Having grown up in Charters Towers, Ty is familiar with life in a rural location. Part of his interest in pursuing social work was to better understand the unique needs of rural communities. Doing his placement with Headspace in Mount Isa put him face to face with the needs of a community similar to the one he calls home.
“Working in Mount Isa, I better understood the range of services and resources available to someone in a rural area. These services aren’t as readily available as they are to someone in Townsville or Brisbane,” Ty says. “Resources like mental health services or family services are more easily accessible in a city. But in a remote location, where there is still a need for those services, it’s more difficult to access. The stigma associated with mental health also affects how people in rural communities access these services."
Growing up in a rural area, Ty has first-hand experience with the stigma attached to mental health issues, particularly for men and boys. “As a male growing up in my generation and area, it was not uncommon to hear comments of ‘men don’t cry’ or ‘toughen up’,” he says. “I would love to see the stigma around mental health decrease, and it is vital in order to provide the necessary care and treatment.”
The need for such services may be even greater in rural communities than in a city. The reported prevalence of mental illness in rural and remote Australia is similar to that of major cities. In addition, the limited access to mental health services is linked to tragic results, as rates of self-harm and suicide increase with remoteness.
People in rural and remote communities face unique stressors. These include a greater prevalence of chronic conditions and disability, poorer health and higher rates of smoking. But there is also risky drinking and illicit drug use, and fewer employment opportunities. There is also greater exposure and vulnerability to natural disasters.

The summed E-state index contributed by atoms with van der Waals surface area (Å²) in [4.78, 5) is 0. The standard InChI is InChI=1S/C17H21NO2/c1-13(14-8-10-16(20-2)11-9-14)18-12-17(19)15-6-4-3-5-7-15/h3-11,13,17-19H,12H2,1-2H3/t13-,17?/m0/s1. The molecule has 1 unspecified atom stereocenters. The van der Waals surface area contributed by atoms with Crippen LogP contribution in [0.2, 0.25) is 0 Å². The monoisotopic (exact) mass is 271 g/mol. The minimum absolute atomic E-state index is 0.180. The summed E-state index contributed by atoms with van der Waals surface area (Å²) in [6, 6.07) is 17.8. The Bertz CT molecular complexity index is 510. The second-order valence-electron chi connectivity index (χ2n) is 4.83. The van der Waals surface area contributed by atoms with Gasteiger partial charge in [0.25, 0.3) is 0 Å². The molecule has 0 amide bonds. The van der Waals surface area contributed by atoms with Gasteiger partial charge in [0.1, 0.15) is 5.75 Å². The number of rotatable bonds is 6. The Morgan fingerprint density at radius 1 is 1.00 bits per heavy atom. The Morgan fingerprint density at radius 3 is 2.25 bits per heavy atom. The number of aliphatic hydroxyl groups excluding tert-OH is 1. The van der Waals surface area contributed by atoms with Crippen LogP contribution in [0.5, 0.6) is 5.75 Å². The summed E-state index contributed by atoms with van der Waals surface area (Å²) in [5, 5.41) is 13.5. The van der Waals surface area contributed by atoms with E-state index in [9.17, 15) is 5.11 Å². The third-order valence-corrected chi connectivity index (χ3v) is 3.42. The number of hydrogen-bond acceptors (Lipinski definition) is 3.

Ty points out that the interconnectedness of life in rural communities can also make it difficult for young people to seek out help and to talk about their mental health. Feeling like your world is smaller than most can make it daunting to approach someone in confidence.
“You’re in a very small town, everyone knows everyone,” Ty says. “Even if you want to talk to someone about how you’re feeling, about your emotions and your struggles, it can be a bit difficult to feel comfortable doing that. People, especially young people, may not necessarily want to go to a professional because there might be a thought of ‘people don’t know this about me, I don’t want people to talk about me'."
“An increased number of mental health services in rural communities can encourage people to feel more comfortable talking to someone. They then have the opportunity to look at all the services being offered and not simply the one doctor in the town, for example.”
JCU Social Work Student Ty Stainkey
Being from a small town himself, Ty’s passion for youth work is matched with an empathy for their situation. This gives him an advantage in approaching the role of a rural social worker.